The emitters object in our configuration is responsible for showcasing particles (or fireworks). By default, the particles will appear against a black background. Using the emitters object, we gain control over various properties such as the direction, lifespan (life), emission rate, size, and position of each individual particle:

 emitters: {
      direction: "top",
      life: {
        count: 0,
        duration: 0.1,
        delay: 0.1,
       },
      rate: {
         delay: 0.03,
         quantity: 1,
          },
      size: {
         width: 100,
         height: 0,
          },
      position: {
         y: 100,
         x: 50,
      },
  }

Let’s look at the emitters object properties in more detail:

  • direction: establishes the trajectory that the fireworks will follow. In this example, we’ve specified a direction of "top" to create a visually explosive effect
  • life: defined as an object that includes the count property, which we intentionally set to its default value of 0 to ensure that the fireworks persist and continue their display without coming to a quick end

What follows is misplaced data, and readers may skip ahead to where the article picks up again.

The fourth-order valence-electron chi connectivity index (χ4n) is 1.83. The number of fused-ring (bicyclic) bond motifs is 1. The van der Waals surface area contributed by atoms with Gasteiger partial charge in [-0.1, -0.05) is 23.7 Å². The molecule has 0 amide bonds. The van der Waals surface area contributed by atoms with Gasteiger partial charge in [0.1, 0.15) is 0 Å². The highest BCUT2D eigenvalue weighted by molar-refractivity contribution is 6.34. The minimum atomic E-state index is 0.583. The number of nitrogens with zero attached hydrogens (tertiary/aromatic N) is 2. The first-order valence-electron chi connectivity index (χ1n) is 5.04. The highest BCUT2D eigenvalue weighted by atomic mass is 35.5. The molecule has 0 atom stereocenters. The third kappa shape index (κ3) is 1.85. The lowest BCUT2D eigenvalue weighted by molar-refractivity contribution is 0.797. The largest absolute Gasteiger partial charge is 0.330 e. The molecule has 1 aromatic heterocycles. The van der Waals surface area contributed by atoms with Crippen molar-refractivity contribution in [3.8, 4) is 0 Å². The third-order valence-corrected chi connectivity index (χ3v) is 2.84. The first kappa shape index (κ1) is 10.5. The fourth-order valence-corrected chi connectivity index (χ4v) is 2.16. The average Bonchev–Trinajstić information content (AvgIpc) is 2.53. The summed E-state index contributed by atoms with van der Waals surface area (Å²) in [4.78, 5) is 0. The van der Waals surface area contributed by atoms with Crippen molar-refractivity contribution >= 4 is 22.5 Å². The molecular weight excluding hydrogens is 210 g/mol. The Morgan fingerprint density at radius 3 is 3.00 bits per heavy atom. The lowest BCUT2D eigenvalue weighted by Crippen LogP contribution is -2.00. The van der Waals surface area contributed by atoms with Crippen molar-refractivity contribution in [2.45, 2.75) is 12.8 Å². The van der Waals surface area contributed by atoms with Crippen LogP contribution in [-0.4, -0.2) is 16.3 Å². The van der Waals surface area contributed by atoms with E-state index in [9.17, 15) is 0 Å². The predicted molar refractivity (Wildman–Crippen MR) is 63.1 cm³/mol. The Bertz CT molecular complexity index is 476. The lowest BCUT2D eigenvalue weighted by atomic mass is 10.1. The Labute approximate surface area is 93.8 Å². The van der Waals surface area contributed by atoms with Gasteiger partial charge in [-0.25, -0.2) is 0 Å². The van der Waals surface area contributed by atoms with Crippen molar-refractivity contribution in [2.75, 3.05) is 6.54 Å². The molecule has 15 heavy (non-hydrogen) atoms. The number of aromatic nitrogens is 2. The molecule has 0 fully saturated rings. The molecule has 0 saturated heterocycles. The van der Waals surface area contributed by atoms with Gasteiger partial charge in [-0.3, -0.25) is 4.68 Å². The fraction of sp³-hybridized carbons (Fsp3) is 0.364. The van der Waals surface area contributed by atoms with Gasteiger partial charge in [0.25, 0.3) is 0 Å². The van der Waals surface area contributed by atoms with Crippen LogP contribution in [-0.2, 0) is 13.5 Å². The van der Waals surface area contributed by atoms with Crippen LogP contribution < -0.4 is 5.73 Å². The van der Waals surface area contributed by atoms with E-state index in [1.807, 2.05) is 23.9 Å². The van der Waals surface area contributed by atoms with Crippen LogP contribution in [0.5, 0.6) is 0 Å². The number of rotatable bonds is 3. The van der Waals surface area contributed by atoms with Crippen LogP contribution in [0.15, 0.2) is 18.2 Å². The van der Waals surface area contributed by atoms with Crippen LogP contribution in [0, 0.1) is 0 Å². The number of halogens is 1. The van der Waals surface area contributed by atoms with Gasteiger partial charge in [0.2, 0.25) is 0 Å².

• duration: sets the maximum length of time that a firework will last
  • delay: specifies the length of time between explosive effects
  • rate: consists of two key-value pairs, for delay and quantity, and provides the ability to configure specific properties for individual particles. The quantity property determines the number of fireworks we desire to appear simultaneously in a single frame. To prevent overlapping particles, it is recommended to retain its default value of 1. In this example, we’ve designated a value of 0.05 for delay to control the timing between each firework’s display
  • size: defines the extent to which we want the particles to expand across the device’s screen. In this example, we have specified a width of 100 and a height of 0, to ensure the particles will spread horizontally
  • position: specifies the starting point of our fireworks using x and y coordinates. Here, we‘ve set the x and y coordinates to 50 and 100, respectively